were “othered” and imagined as a permanent, foreign threat to the New Zealand
racist myths rendered Pasifika as parasites on state resources, a viewpoint
bolstered by political campaigns characterising the community as violent,
belligerent dole-bludgers unable to assimilate to “Kiwi life”.
public eye, the Pasifika population became disposable, ready to be dawn-raided,
criminalised and deported. They were literally and metaphorically expelled from
New Zealand society, only to then be reabsorbed into the same socio-economic
conditions, including through subsequent labour schemes.
13 years since the RSE scheme came into effect, there’s been massive growth in
our billion-dollar horticulture and viticulture industries – this year valued
at $10 billion and $2.3 billion respectively.
this success is off the back of Pacific labourers. Since 2007, the RSE quota
has nearly tripled to 13,000 workers per season, and the scheme has widened
from three countries to nine.
no doubt that RSE employment has made a difference for many workers and their
families and the economies back home. It’s undeniable that remittance payments
– overseas workers sending earnings back home – are incredibly important
sources of income for many families in the Pacific.
have to ask why New Zealanders still aren’t keen on applying for fruit-picking
jobs – even in the midst of a national recession.
growers are legally obliged to employ a local workforce, union organisers
routinely cite job insecurity, shady employers, and poor pay (for what is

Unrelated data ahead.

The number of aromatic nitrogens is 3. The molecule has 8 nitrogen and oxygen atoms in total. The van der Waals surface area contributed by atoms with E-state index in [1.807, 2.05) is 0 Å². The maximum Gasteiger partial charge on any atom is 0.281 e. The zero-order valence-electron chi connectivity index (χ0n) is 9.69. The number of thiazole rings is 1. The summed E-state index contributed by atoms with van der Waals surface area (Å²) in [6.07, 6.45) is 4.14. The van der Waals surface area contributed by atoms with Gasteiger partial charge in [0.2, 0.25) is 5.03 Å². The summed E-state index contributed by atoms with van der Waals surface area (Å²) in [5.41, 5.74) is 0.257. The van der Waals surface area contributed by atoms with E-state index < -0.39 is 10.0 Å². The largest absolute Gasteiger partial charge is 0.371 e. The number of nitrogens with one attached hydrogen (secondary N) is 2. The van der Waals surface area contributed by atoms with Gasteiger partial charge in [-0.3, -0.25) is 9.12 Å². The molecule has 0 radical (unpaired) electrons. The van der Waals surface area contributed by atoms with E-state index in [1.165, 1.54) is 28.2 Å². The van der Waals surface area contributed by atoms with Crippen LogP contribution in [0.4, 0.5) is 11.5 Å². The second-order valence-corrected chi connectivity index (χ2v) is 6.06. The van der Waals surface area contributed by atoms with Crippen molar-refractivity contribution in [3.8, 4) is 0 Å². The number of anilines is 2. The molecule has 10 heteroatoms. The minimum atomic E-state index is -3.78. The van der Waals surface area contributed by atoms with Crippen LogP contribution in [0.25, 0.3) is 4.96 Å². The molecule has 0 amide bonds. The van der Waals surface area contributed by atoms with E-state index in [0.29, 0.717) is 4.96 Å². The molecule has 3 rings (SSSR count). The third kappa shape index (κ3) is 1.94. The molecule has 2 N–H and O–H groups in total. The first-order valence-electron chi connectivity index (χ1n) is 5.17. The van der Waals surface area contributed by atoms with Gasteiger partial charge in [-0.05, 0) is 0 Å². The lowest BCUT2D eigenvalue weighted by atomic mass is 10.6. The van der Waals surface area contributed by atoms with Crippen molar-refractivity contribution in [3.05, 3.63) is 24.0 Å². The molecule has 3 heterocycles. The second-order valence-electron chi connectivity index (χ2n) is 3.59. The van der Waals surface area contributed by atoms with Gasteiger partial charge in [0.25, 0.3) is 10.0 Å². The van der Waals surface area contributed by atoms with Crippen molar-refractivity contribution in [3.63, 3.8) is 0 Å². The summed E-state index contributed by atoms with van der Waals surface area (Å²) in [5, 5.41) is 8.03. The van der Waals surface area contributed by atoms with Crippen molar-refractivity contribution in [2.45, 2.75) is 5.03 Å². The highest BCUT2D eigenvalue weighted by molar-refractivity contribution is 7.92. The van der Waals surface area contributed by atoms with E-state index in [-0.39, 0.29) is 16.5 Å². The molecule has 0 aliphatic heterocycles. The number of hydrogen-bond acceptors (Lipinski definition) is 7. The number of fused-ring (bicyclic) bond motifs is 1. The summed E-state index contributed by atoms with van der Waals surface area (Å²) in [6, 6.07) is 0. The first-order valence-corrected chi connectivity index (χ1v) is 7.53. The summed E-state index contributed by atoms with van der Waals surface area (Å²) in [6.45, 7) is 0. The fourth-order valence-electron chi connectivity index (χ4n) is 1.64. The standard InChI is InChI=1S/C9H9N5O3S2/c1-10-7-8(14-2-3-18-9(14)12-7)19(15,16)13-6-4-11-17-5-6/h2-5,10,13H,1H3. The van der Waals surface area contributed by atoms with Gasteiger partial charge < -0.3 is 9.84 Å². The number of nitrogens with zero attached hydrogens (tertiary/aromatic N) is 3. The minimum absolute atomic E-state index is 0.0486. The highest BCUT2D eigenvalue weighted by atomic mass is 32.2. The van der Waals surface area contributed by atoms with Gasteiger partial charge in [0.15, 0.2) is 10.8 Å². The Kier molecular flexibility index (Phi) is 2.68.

notoriously intensive labour) as the primary deterrents.
the managing director of one Kiwifruit packing business frankly described fruit
picking as “shit work”.
then, are we happy for our Pacific workers – and other migrant labourers – to
do this work?
first Covid-19 lockdown hit, thousands of migrant workers, including some RSE
workers, were stranded in Aotearoa in financial limbo. While many RSE employees
were able to stay as essential workers under an eleventh-hour visa extension,
video and audio recordings emerged of alleged worker mistreatment in the
Hawke’s Bay, making visible what some might have suspected goes on behind
image of 20 or so Solomon Island workers sitting awkwardly on the floor, their
heads bowed as their boss, Anthony Rarere, scolds three of them for allegedly
absconding, shows a troubling power imbalance.
meeting, which the employees secretly taped, makes for an uncomfortable listen.
power trip is palpable through the airwaves, his patronising tone making the
situation seem less like an “employment dispute” (his words) and more of an egotistical
power-trip by an employer manipulating his staff into a contractual armbar.
the workers returned home before their claims could properly be investigated by
MBIE. Details subsequently emerged about conflicts of interests, confidentiality
breaches, and the scheme being run like “Cuba”.
about these stories of alleged migrant worker exploitation, we couldn’t help
but find them worryingly reminiscent of when New Zealand and other colonial
powers used Pacific bodies for their own economic gain.
to what many may believe, this legacy of colonial exploitation goes further
back than the luring of Pacific migrants in the 1950s and ‘60s.
colonial context in which the RSE scheme and other migrant labour schemes
operate goes back 150 years to “blackbirding” – the practice of enslaving
(often by force or deception) South Pacific islanders to work on the cotton and
cane fields in Queensland, Fiji and Samoa, and sometimes further afield in
estimated that more than 62,000 workers were “recruited” from Vanuatu and the
Solomon Islands by Australian “blackbirders”, although the true scale remains
there’s some disagreement on whether blackbirding can be labelled a slave
trade, it’s indisputable that thousands of Pacific Islanders were
systematically exploited into indentured labour schemes, with many dying as a
- Continued tomorrow: Has New Zealand done enough to leave behind the legacy of exploitation that’s defined its past relationship with Pacific peoples.